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Winston-Salem's Tallest Buildings and Skyscrapers
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 Post subject: Re: State of the City
PostPosted: Mon May 30, 2022 5:14 pm 
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Even High Point is taking businesses from Winston Salem. "Ecolab moving expanded warehouse operation from W-S to new High Point business park" https://www.bizjournals.com/triad/news/ ... 6#cxrecs_s


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 Post subject: Re: State of the City
PostPosted: Tue May 31, 2022 12:31 am 
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I remember seeing that project announced for High Point and I was thinking... that is what they have in Winston-Salem and that will likely be the expanded replacement structure. And it was. This was a case where being in a neighboring county wasn't seen as close by the company, but was seen as far away. Thankfully, it should be somewhat easy to replace them. However, that is an unusual building. It's from the 1960s and still has brewery tanks they couldn't remove. The down side for High Point, many of those workers are likely to commute from Forsyth and Davidson counties. The downside for the company... some of those workers who don't want to commute will look at the local job openings, forcing them to replace workers in a tough labor market for employers.


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 Post subject: Re: State of the City
PostPosted: Tue May 31, 2022 3:50 pm 
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Not being a WS native, I only very recently learned that the old Schlitz/Stroh brewery that now houses that Piedmont Industrial Park was once the largest brewery in the world.


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 Post subject: Re: State of the City
PostPosted: Tue May 31, 2022 6:06 pm 
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Quote:
Not being a WS native, I only very recently learned that the old Schlitz/Stroh brewery that now houses that Piedmont Industrial Park was once the largest brewery in the world.


Here's some interesting info about the brewery from an old WSJ article "Located off U.S. 52 in southern Forsyth County, the $45 million plant became the largest brewery in the world when it opened in May 1970. It covered an incredible 1.2 million square feet and produced around 4.4 million barrels of beer a year. Local economic-development leaders of the time hailed it as “the biggest single industrial investment in Forsyth County’s history,” according to the Winston-Salem Journal. However, by the time Schlitz opened its Winston-Salem plant, the company’s popularity had started to wane, largely due to poor marketing strategies and a change to its core beer recipe. Making matters even worse—a lot of locals didn’t want the brewery here in the first place.

Before it opened, a group of Methodist ministers vehemently protested the plant’s creation, claiming “it would increase alcohol consumption and turn Winston-Salem ‘into the brewing center of the Carolinas. A few years later, a Davie County resident filed a $2 million pollution lawsuit against the company. Although the lawsuit was eventually thrown out, Schlitz was forced to spend $1 million on anti-pollution equipment to avoid overloading Winston-Salem’s sewage system and polluting the Yadkin River.Employees at the brewery also held strikes and work stoppages throughout the 1970s to dispute contracts and other issues. Schlitz Brewing Co. was ultimately sold to Stroh Brewing Co. in 1982, making Stroh the third-largest brewer in the country. However, the Detroit-based company didn’t fare much better than its predecessor.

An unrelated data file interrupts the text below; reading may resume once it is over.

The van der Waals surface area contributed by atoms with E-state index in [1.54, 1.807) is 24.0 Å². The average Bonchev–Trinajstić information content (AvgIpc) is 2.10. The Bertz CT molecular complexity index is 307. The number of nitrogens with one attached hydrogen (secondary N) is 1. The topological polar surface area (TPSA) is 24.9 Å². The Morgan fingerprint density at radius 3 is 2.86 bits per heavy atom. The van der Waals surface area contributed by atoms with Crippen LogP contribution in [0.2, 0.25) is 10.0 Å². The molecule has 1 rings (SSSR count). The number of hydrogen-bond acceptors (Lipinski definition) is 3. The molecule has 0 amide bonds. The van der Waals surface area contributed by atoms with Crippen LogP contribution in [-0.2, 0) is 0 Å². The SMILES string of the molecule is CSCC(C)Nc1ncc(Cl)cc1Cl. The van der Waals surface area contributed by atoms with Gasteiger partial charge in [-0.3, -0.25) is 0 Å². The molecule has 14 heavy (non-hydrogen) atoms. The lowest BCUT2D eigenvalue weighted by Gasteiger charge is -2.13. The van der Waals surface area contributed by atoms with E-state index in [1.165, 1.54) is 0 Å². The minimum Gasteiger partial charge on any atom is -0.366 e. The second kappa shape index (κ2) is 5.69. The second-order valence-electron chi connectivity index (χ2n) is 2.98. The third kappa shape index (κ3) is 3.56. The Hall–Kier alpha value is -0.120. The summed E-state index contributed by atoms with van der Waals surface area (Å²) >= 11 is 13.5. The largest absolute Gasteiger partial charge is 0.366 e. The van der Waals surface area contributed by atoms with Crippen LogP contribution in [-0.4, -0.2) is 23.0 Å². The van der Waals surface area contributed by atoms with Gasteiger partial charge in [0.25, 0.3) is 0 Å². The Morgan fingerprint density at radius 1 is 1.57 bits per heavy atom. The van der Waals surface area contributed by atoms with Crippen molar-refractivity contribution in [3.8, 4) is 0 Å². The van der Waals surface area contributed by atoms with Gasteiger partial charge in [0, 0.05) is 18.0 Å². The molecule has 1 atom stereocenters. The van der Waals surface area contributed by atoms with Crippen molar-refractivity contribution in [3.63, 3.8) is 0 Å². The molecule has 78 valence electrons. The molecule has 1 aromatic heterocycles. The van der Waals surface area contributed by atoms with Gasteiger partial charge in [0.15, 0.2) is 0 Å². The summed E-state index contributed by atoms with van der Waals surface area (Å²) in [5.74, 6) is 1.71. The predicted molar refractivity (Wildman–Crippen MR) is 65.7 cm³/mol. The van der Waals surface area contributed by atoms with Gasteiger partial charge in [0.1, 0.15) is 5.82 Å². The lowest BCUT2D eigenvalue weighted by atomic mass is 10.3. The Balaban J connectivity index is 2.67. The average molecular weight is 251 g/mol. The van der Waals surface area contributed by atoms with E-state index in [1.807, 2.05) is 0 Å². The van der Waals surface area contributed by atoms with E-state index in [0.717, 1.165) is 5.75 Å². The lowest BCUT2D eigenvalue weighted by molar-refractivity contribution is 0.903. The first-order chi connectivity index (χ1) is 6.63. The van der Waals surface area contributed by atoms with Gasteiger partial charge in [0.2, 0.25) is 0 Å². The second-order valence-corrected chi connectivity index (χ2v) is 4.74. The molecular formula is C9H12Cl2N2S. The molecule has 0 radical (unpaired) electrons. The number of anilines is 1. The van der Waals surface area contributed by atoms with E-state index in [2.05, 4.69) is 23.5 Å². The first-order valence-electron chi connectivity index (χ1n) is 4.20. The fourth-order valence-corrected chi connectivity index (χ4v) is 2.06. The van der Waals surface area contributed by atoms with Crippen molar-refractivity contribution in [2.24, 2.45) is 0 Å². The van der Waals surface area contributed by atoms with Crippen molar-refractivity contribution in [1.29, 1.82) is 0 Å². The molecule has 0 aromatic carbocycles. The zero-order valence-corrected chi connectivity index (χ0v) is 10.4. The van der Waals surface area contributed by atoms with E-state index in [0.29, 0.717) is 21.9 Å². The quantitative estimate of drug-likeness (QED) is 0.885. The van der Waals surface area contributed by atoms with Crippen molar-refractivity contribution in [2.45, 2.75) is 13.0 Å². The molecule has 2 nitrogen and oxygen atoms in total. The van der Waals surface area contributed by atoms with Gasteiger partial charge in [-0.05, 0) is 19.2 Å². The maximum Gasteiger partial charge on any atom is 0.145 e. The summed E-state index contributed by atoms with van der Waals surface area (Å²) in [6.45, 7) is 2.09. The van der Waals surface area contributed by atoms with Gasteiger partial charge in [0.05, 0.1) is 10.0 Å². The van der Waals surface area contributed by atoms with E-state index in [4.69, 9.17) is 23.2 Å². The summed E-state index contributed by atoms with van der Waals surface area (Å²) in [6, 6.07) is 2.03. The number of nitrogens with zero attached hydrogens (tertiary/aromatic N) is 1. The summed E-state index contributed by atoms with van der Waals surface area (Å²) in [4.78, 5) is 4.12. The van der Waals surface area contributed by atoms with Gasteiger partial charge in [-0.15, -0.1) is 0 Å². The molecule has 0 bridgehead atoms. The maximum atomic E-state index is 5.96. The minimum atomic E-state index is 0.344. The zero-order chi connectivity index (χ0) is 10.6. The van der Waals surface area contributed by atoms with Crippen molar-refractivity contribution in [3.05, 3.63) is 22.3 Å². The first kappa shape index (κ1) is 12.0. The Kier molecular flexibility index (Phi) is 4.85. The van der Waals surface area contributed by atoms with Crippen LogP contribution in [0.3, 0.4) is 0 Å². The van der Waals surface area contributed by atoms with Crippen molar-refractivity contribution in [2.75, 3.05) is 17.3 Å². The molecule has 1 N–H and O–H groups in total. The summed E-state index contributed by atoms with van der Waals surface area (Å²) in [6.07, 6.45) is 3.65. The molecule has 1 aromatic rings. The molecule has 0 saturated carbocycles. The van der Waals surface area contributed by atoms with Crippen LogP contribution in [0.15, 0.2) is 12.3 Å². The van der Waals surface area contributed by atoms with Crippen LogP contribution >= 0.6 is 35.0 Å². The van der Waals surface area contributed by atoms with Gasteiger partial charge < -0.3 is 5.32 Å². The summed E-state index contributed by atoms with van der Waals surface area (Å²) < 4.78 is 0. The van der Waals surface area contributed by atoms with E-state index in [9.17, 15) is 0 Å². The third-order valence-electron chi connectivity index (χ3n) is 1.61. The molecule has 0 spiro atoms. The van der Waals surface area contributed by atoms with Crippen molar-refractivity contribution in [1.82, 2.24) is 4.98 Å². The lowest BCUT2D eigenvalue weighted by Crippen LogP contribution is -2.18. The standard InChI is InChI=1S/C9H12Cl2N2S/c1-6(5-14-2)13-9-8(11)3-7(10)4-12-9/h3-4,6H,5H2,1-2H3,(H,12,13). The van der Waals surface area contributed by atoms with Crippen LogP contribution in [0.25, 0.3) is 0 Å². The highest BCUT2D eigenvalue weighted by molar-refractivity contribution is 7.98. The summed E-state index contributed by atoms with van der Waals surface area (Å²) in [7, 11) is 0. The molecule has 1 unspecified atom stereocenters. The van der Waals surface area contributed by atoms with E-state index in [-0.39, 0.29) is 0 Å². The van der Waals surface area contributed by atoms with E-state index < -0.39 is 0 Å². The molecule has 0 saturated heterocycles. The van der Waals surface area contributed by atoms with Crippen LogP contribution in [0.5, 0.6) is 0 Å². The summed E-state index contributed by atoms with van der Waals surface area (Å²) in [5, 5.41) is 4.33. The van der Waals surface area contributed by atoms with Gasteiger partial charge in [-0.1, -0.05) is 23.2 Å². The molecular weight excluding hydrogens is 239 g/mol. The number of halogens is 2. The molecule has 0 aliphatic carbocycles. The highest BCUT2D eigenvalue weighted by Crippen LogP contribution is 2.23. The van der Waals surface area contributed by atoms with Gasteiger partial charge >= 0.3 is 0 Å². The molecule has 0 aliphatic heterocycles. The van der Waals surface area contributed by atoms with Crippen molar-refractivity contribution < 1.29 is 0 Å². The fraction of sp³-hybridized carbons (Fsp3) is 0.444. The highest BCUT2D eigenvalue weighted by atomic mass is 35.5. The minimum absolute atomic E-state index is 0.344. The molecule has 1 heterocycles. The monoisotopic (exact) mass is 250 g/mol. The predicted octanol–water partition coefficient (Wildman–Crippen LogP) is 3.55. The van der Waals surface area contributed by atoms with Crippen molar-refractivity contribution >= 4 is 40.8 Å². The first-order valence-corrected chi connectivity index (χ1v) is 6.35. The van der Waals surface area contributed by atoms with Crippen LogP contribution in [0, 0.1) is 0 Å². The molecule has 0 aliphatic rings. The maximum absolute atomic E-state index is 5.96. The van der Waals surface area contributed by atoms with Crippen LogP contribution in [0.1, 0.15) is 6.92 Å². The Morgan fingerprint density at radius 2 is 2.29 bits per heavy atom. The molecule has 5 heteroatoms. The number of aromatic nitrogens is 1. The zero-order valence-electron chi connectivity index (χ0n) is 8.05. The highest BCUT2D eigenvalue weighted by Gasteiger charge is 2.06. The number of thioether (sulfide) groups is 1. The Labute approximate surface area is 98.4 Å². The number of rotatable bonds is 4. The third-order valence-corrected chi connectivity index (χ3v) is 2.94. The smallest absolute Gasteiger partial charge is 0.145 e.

After taking on debt to acquire Schlitz, Stroh couldn’t keep up with other national brands and began to rapidly lose market share. In 1999, Stroh sold all of its brands to Pabst Brewing and Miller Brewing Co., and some Stroh brands began to be brewed at Miller’s plant in Rockingham County.
Prior to closing, the Winston-Salem brewery was producing 5.5 million cases of beer a year—and it had produced a total of 2 billion cases over its 30-year lifetime. When it finally closed for good in August 1999, about 500 local people were left without a job."


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 Post subject: Re: State of the City
PostPosted: Tue May 31, 2022 8:32 pm 
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Yes, after hearing about it from a native, I found that very article. I believe there was also a section about Single Brothers being the first brewery in NC? First commercial brewery anyway.

ETA: yep, here it is: https://journalnow.com/winstonsalemmont ... 5b6ce.html


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 Post subject: Re: State of the City
PostPosted: Tue May 31, 2022 9:11 pm 
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Quote:
I believe there was also a section about Single Brothers being the first brewery in NC? First commercial brewery anyway.


Every time I read about the Single Brothers brewery, It makes me wish Old Salem would start a fund raising project to build it historically correct as shown in the photos. I just think it would be very cool to have it as a part of the village. From a marketing standpoint, I can imagine all sorts of ways to leverage the Single Brothers business for both the city and Old Salem (especially it included some original recipes and graphics of their beers and distilled spirits)! It would be amazing to advertise that it was started in 1774. I did a search for the oldest distilleries in the US and according to the magazine Chilled, "Buffalo Trace Distillery" was started in 1755 and "Burkes" goes back to 1773. From the article: "The name of Burks’ Distillery is now less well-known than the name of the company that bought it to start making their bourbon there in 1954: Maker’s Mark. The distillery goes way back to 1773 and is recognized in the Guinness Book of World Records as the oldest bourbon distillery in the world. It was made a National Historic Landmark in 1980, the first distillery in the USA to be given that status."